Coun. Jenna Stoner is looking to keep her seat at municipal hall.
Stoner has served on council for one term and currently works as the aquaculture program director at Sustainable Fisheries Partnership, a U.S.-registered nonprofit that seeks to promote sustainable fishing and rebuild fish stocks.
She told The Squamish Chief on Aug. 30 that she was interested in having another go at elected office to build upon this council’s progress.
“The key thing for me is there’s a few ongoing pieces of work that I really want to continue to see through and shepherd a little bit,” said Stoner.
One of those things has been the municipality’s response to the climate emergency.
“Climate change adaptation and mitigation, I think, is really foundational to everything that the future councils need to do, because if we think about the IPCC goals, we need to reach net zero by 2050,” said Stoner. “And that’s not going to be easy to do. We also need to prepare our community to mitigate against what we know is coming in terms of a changing climate.”
Stoner said that the District’s existing Community Climate Action Plan provides a good roadmap for the steps the municipality needs to take, but the data should be refreshed to make sure the town is focusing on the right things.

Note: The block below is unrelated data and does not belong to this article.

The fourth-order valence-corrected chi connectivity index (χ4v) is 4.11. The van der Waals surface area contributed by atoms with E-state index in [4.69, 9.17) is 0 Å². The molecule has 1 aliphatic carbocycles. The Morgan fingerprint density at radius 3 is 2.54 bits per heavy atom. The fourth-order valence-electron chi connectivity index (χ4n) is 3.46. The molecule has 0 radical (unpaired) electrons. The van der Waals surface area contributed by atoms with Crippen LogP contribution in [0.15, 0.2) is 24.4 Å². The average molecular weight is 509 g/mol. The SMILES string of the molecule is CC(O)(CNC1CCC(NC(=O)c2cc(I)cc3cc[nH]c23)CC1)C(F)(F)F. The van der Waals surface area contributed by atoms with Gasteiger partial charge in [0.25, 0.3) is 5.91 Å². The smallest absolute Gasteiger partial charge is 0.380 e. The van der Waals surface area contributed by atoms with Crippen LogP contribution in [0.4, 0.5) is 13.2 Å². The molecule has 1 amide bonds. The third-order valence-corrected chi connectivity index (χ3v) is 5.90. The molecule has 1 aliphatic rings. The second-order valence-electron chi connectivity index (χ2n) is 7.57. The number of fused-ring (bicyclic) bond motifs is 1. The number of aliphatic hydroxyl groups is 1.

She cited land use planning, transportation and addressing waste as big items in the plan.
Council’s decisions on prioritizing active transportation have had some people interpreting these moves as anti-car.
Stoner said the goal is to give more options.
“I don’t think it’s about taking away the option of a personal vehicle, but I see it more as providing alternatives,” she said. “This is important from a climate perspective. I think it’s important from an affordability perspective.”
Another pillar of her platform is reconciliation with the Sḵwx̱wú7mesh Úxwumixw (Squamish Nation).
She said she wants the municipality to continue to improve its relationship between its staff and that of the Nation, among other things.
Economic development is another priority for Stoner, who said she’d like to see more green tech jobs come to town. She also said the community needs to protect its existing commercial and industrial land.
“It’s building on the employment space demand model that we’ve done in this term. And using that information to really inform future land-use planning,” she said.
Municipal infrastructure is another goal of Stoner, who said she wants to continue the work laid out in the Real Estate Facilities and Master Plan, which called for the replacement of the fire halls and the public works facility, as well as upgrades to Brennan Park Recreation Centre.
While residents’ first vote against approving a loan for the public works facility was an unprecedented setback, Stoner said that COVID restrictions made it challenging to convey the need for this building.
However, the return of face-to-face engagement appears to be making a difference.
“I think being able to be back in the community and have those conversations has been extremely valuable,” she said.
The municipal election takes place on Oct. 15.